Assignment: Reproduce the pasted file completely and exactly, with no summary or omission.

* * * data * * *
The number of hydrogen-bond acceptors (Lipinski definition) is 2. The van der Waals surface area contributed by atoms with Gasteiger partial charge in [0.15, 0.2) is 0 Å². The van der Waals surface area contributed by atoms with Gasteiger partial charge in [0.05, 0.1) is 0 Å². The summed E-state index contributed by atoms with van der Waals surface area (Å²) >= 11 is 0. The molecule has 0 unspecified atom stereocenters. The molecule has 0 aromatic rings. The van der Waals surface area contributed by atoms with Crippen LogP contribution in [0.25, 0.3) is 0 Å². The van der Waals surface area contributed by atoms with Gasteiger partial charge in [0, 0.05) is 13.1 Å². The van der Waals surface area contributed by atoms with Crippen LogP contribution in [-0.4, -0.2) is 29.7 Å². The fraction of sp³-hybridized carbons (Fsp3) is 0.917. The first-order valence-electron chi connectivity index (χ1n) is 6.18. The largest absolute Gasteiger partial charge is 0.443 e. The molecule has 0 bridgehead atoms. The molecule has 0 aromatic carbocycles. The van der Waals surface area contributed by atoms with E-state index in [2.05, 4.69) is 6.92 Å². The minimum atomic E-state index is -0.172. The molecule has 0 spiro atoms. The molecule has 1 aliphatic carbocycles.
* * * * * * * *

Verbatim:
The number of hydrogen-bond acceptors (Lipinski definition) is 2. The van der Waals surface area contributed by atoms with Gasteiger partial charge in [0.15, 0.2) is 0 Å². The van der Waals surface area contributed by atoms with Gasteiger partial charge in [0.05, 0.1) is 0 Å². The summed E-state index contributed by atoms with van der Waals surface area (Å²) >= 11 is 0. The molecule has 0 unspecified atom stereocenters. The molecule has 0 aromatic rings. The van der Waals surface area contributed by atoms with Crippen LogP contribution in [0.25, 0.3) is 0 Å². The van der Waals surface area contributed by atoms with Gasteiger partial charge in [0, 0.05) is 13.1 Å². The van der Waals surface area contributed by atoms with Crippen LogP contribution in [-0.4, -0.2) is 29.7 Å². The fraction of sp³-hybridized carbons (Fsp3) is 0.917. The first-order valence-electron chi connectivity index (χ1n) is 6.18. The largest absolute Gasteiger partial charge is 0.443 e. The molecule has 0 bridgehead atoms. The molecule has 0 aromatic carbocycles. The van der Waals surface area contributed by atoms with E-state index in [2.05, 4.69) is 6.92 Å². The minimum atomic E-state index is -0.172. The molecule has 0 spiro atoms. The molecule has 1 aliphatic carbocycles.